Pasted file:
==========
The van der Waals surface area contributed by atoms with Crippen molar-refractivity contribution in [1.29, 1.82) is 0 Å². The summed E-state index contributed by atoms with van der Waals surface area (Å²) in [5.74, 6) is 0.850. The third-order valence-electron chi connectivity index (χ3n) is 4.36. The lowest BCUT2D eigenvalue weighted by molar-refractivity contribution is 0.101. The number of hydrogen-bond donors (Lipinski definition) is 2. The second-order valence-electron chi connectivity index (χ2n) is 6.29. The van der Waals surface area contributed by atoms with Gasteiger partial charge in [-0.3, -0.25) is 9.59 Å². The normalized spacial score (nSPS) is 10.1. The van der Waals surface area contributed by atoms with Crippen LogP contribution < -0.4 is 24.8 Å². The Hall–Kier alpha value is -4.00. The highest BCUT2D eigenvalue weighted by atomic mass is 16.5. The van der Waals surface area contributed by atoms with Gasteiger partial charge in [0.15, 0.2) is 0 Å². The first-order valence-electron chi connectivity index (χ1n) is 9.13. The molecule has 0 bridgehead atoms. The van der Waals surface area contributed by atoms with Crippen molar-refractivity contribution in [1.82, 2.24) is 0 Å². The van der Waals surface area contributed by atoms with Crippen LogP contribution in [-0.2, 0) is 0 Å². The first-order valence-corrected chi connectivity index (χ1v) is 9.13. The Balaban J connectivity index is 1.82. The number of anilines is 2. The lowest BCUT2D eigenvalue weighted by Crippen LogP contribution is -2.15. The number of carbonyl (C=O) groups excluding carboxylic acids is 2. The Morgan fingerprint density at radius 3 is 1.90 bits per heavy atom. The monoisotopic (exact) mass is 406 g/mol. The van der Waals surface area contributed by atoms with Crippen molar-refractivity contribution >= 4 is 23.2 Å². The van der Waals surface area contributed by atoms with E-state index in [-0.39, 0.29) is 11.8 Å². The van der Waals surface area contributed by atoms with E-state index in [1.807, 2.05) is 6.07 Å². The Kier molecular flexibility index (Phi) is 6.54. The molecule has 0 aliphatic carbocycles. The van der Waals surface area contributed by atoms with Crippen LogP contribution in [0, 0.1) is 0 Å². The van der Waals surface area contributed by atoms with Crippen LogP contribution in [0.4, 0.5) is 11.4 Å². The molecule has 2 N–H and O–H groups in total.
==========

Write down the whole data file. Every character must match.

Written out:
The van der Waals surface area contributed by atoms with Crippen molar-refractivity contribution in [1.29, 1.82) is 0 Å². The summed E-state index contributed by atoms with van der Waals surface area (Å²) in [5.74, 6) is 0.850. The third-order valence-electron chi connectivity index (χ3n) is 4.36. The lowest BCUT2D eigenvalue weighted by molar-refractivity contribution is 0.101. The number of hydrogen-bond donors (Lipinski definition) is 2. The second-order valence-electron chi connectivity index (χ2n) is 6.29. The van der Waals surface area contributed by atoms with Gasteiger partial charge in [-0.3, -0.25) is 9.59 Å². The normalized spacial score (nSPS) is 10.1. The van der Waals surface area contributed by atoms with Crippen LogP contribution < -0.4 is 24.8 Å². The Hall–Kier alpha value is -4.00. The highest BCUT2D eigenvalue weighted by atomic mass is 16.5. The van der Waals surface area contributed by atoms with Gasteiger partial charge in [0.15, 0.2) is 0 Å². The first-order valence-electron chi connectivity index (χ1n) is 9.13. The molecule has 0 bridgehead atoms. The van der Waals surface area contributed by atoms with Crippen molar-refractivity contribution in [1.82, 2.24) is 0 Å². The van der Waals surface area contributed by atoms with Crippen LogP contribution in [-0.2, 0) is 0 Å². The first-order valence-corrected chi connectivity index (χ1v) is 9.13. The Balaban J connectivity index is 1.82. The number of anilines is 2. The lowest BCUT2D eigenvalue weighted by Crippen LogP contribution is -2.15. The number of carbonyl (C=O) groups excluding carboxylic acids is 2. The Morgan fingerprint density at radius 3 is 1.90 bits per heavy atom. The monoisotopic (exact) mass is 406 g/mol. The van der Waals surface area contributed by atoms with Crippen molar-refractivity contribution >= 4 is 23.2 Å². The van der Waals surface area contributed by atoms with E-state index in [-0.39, 0.29) is 11.8 Å². The van der Waals surface area contributed by atoms with E-state index in [1.807, 2.05) is 6.07 Å². The Kier molecular flexibility index (Phi) is 6.54. The molecule has 0 aliphatic carbocycles. The van der Waals surface area contributed by atoms with Crippen LogP contribution in [0, 0.1) is 0 Å². The van der Waals surface area contributed by atoms with Crippen LogP contribution in [0.4, 0.5) is 11.4 Å². The molecule has 2 N–H and O–H groups in total.